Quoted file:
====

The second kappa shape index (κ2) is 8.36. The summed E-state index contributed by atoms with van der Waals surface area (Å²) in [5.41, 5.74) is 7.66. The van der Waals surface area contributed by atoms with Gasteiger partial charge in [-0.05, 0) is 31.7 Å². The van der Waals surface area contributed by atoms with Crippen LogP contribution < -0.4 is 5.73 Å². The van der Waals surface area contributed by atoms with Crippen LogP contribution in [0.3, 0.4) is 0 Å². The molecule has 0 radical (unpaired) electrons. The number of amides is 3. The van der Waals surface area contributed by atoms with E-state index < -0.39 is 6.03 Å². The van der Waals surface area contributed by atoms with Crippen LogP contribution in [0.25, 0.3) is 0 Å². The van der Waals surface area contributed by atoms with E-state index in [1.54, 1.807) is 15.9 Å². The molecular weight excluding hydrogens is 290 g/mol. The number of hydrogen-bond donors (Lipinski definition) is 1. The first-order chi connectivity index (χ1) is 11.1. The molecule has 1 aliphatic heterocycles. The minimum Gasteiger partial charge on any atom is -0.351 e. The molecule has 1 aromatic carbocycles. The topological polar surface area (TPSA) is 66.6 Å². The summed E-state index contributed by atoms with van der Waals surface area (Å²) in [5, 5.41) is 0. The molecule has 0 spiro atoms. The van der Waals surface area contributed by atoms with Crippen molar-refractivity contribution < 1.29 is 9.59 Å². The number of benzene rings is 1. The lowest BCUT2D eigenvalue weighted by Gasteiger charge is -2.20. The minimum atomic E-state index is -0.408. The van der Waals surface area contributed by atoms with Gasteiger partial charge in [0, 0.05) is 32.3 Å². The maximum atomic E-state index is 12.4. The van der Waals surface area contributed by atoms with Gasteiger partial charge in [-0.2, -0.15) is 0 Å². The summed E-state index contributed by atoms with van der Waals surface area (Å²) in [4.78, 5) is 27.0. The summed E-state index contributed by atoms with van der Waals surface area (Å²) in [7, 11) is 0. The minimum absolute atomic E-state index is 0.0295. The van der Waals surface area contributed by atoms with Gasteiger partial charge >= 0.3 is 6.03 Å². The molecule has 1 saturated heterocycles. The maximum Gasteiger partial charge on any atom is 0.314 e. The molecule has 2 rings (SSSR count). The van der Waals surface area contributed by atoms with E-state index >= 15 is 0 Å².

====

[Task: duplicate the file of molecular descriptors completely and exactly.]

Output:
The second kappa shape index (κ2) is 8.36. The summed E-state index contributed by atoms with van der Waals surface area (Å²) in [5.41, 5.74) is 7.66. The van der Waals surface area contributed by atoms with Gasteiger partial charge in [-0.05, 0) is 31.7 Å². The van der Waals surface area contributed by atoms with Crippen LogP contribution < -0.4 is 5.73 Å². The van der Waals surface area contributed by atoms with Crippen LogP contribution in [0.3, 0.4) is 0 Å². The molecule has 0 radical (unpaired) electrons. The number of amides is 3. The van der Waals surface area contributed by atoms with E-state index < -0.39 is 6.03 Å². The van der Waals surface area contributed by atoms with Crippen LogP contribution in [0.25, 0.3) is 0 Å². The van der Waals surface area contributed by atoms with E-state index in [1.54, 1.807) is 15.9 Å². The molecular weight excluding hydrogens is 290 g/mol. The number of hydrogen-bond donors (Lipinski definition) is 1. The first-order chi connectivity index (χ1) is 11.1. The molecule has 1 aliphatic heterocycles. The minimum Gasteiger partial charge on any atom is -0.351 e. The molecule has 1 aromatic carbocycles. The topological polar surface area (TPSA) is 66.6 Å². The summed E-state index contributed by atoms with van der Waals surface area (Å²) in [5, 5.41) is 0. The molecule has 0 spiro atoms. The van der Waals surface area contributed by atoms with Crippen molar-refractivity contribution < 1.29 is 9.59 Å². The number of benzene rings is 1. The lowest BCUT2D eigenvalue weighted by Gasteiger charge is -2.20. The minimum atomic E-state index is -0.408. The van der Waals surface area contributed by atoms with Gasteiger partial charge in [0, 0.05) is 32.3 Å². The maximum atomic E-state index is 12.4. The van der Waals surface area contributed by atoms with Gasteiger partial charge in [-0.2, -0.15) is 0 Å². The summed E-state index contributed by atoms with van der Waals surface area (Å²) in [4.78, 5) is 27.0. The summed E-state index contributed by atoms with van der Waals surface area (Å²) in [7, 11) is 0. The minimum absolute atomic E-state index is 0.0295. The van der Waals surface area contributed by atoms with Gasteiger partial charge >= 0.3 is 6.03 Å². The molecule has 1 saturated heterocycles. The maximum Gasteiger partial charge on any atom is 0.314 e. The molecule has 2 rings (SSSR count). The van der Waals surface area contributed by atoms with E-state index >= 15 is 0 Å².